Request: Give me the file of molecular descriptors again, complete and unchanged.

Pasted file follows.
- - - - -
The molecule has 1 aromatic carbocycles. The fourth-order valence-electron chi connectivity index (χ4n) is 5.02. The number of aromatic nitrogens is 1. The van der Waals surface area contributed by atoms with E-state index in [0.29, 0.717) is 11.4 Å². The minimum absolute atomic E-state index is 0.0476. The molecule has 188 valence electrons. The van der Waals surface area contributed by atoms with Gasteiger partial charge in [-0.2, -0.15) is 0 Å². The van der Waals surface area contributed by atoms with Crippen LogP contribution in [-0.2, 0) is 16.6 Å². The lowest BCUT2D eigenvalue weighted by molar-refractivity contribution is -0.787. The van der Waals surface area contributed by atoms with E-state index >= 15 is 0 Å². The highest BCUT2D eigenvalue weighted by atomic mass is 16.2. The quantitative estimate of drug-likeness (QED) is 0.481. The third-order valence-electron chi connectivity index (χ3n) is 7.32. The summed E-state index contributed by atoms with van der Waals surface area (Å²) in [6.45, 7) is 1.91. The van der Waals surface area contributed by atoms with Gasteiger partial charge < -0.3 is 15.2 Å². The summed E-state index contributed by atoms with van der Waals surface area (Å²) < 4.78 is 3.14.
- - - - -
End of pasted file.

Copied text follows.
The molecule has 1 aromatic carbocycles. The fourth-order valence-electron chi connectivity index (χ4n) is 5.02. The number of aromatic nitrogens is 1. The van der Waals surface area contributed by atoms with E-state index in [0.29, 0.717) is 11.4 Å². The minimum absolute atomic E-state index is 0.0476. The molecule has 188 valence electrons. The van der Waals surface area contributed by atoms with Gasteiger partial charge in [-0.2, -0.15) is 0 Å². The van der Waals surface area contributed by atoms with Crippen LogP contribution in [-0.2, 0) is 16.6 Å². The lowest BCUT2D eigenvalue weighted by molar-refractivity contribution is -0.787. The van der Waals surface area contributed by atoms with E-state index >= 15 is 0 Å². The highest BCUT2D eigenvalue weighted by atomic mass is 16.2. The quantitative estimate of drug-likeness (QED) is 0.481. The third-order valence-electron chi connectivity index (χ3n) is 7.32. The summed E-state index contributed by atoms with van der Waals surface area (Å²) in [6.45, 7) is 1.91. The van der Waals surface area contributed by atoms with Gasteiger partial charge < -0.3 is 15.2 Å². The summed E-state index contributed by atoms with van der Waals surface area (Å²) < 4.78 is 3.14.